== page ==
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  • Toward a Wider View of the Agrarian Problem in Russia, 1861–1930
  • David Kerans

Very few analysts of late imperial and early Soviet Russia would deny that the agrarian sector played a fundamental role in the economic and political life of the country. The enormous mass of contemporary and historical literature that has accumulated on agrarian themes – primarily on issues related to the peasantry, as opposed to the landlord class – certainly testifies to this consensus. Indeed, the perceived insufficiency of Russian peasant agriculture underlies most conceptions of the revolutions of 1905 and 1917, as well as the failure of the NEP. A proper understanding of the limitations of peasant agriculture is therefore a central and enduring concern for Russian historians.

The enormous effort invested in examining the agrarian problem has yielded solid conclusions. In contrast to the picture of a deep and spiralling "rural crisis" prevailing in contemporary and historical accounts all the way up to the 1970s, recent research has demonstrated gradual improvement in the peasant economy as a whole for the period from emancipation to World War I.1 The evidence demonstrates rising productivity per unit of land as peasants intensified or otherwise improved farming.2 Just as important, productivity also rose per capita, even if agricultural exports are accounted for.3 Average nutrition levels in rural Russia reached more than acceptable levels (according to contemporary European standards) by the turn of the 20th century.4 [End Page 657]

The scholars who have revised our view of the peasant economy have not belittled the political significance of the agrarian problem. The mere fact of economic progress does not render peasant insurgency during the 1905 and 1917 revolutions anomalous. We need look no further than Alexis de Tocqueville's classic hypothesis of revolutions proceeding from rising expectations to find insights squaring the agrarian disturbances with the reassessment of the agrarian economy.5 And social inequities inevitably fed peasant frustration with the established order of society. Furthermore, no scholar has equated the gradual improvement of the peasant economy with the conquest of poverty in rural Russia. All the way into the 20th century the nation's crude mortality rate remained much higher than in Western European countries.6 The infant mortality rate was the highest in Europe at this time, having remained at the same level as in the 1860s.7 Finally, it seems the peasant economy was not thriving at all in large, politically sensitive, and centrally located regions like the Central Black-Earth and Volga provinces.8 [End Page 658]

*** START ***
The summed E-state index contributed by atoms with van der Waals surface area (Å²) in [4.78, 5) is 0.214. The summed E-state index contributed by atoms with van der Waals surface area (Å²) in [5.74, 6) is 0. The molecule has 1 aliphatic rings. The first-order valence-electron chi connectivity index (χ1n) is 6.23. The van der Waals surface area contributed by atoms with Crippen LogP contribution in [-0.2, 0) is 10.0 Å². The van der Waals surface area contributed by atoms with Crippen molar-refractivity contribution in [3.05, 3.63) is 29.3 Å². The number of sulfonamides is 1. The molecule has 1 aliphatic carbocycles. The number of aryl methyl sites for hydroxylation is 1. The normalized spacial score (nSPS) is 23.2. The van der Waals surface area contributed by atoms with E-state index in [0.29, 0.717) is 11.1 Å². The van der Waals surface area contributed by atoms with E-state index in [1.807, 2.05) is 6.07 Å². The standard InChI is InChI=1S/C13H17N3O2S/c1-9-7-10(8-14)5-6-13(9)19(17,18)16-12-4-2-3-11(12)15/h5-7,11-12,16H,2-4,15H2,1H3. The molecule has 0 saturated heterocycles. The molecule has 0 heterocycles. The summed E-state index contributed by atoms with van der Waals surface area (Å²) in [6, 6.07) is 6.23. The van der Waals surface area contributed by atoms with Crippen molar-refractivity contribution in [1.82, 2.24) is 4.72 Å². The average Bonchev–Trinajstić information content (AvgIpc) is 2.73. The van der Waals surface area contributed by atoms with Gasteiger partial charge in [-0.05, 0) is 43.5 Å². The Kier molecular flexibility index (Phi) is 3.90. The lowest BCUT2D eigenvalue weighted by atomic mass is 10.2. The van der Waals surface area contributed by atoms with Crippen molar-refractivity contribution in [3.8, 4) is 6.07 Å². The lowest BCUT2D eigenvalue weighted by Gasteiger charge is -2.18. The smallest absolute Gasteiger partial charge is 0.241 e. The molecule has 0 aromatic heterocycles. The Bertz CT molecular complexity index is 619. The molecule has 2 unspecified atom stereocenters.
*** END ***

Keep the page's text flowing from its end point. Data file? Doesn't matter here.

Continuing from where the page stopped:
While the agrarian problem remains a fundamental issue for Russian historians, we still do not have a well-rounded picture of it. Research has focussed almost entirely on the political, social, economic, and legal dimensions of the agrarian problem. The present article is a discussion piece addressing some of the more important – yet practically unexplored – cultural, technological, and industrial issues concerning the evolution of peasant agriculture in late imperial and early Soviet Russia.9 The goal is to broaden our understanding of the agrarian problem beyond the well-worn paths delimited by the issues of: 1) land hunger, 2) the peasant commune, and 3) the economic conjuncture that was so unfavorable to agriculture during most of the period in question. Extending the analysis beyond this terrain will allow us to identify two other elements of the agrarian problem – the problematic relationship between peasant culture and technology, on the one hand, and the set of obstacles pertaining to the intensification of agriculture beyond the stage defined by the three-field system, on the other. Furthermore, analysis of these new elements will demonstrate how the nature of the agrarian problem was changing over time, forcing the farming population and the authorities to look for new sets of solutions.

Inevitably, the perspectives in this essay will open up new lines of inquiry extending far beyond the customary boundaries of agrarian history. Quite apart from the weighty implications of agrarian issues on economics and politics, the notion of investigating the cultural dimensions of technological aptitude speaks to a widely recognized need in the disciplines of history and economics. As a president of the American Association of Economic Historians recently emphasized, substantive inquiry...


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